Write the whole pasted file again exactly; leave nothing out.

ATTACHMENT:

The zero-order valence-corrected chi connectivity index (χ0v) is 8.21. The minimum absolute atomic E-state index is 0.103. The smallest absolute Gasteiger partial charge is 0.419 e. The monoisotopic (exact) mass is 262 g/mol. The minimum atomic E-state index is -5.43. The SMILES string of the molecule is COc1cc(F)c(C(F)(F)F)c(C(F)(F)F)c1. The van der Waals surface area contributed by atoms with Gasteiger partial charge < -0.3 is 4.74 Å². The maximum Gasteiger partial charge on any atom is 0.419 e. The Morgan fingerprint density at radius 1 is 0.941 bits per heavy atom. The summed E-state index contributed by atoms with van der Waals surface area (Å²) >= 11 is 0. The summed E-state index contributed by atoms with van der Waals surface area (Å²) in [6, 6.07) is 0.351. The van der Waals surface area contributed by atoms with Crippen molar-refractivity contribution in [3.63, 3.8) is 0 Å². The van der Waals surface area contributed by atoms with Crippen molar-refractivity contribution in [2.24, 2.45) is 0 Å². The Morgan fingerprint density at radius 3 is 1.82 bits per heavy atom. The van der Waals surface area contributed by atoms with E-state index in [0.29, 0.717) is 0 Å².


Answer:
The zero-order valence-corrected chi connectivity index (χ0v) is 8.21. The minimum absolute atomic E-state index is 0.103. The smallest absolute Gasteiger partial charge is 0.419 e. The monoisotopic (exact) mass is 262 g/mol. The minimum atomic E-state index is -5.43. The SMILES string of the molecule is COc1cc(F)c(C(F)(F)F)c(C(F)(F)F)c1. The van der Waals surface area contributed by atoms with Gasteiger partial charge < -0.3 is 4.74 Å². The maximum Gasteiger partial charge on any atom is 0.419 e. The Morgan fingerprint density at radius 1 is 0.941 bits per heavy atom. The summed E-state index contributed by atoms with van der Waals surface area (Å²) >= 11 is 0. The summed E-state index contributed by atoms with van der Waals surface area (Å²) in [6, 6.07) is 0.351. The van der Waals surface area contributed by atoms with Crippen molar-refractivity contribution in [3.63, 3.8) is 0 Å². The van der Waals surface area contributed by atoms with Crippen molar-refractivity contribution in [2.24, 2.45) is 0 Å². The Morgan fingerprint density at radius 3 is 1.82 bits per heavy atom. The van der Waals surface area contributed by atoms with E-state index in [0.29, 0.717) is 0 Å².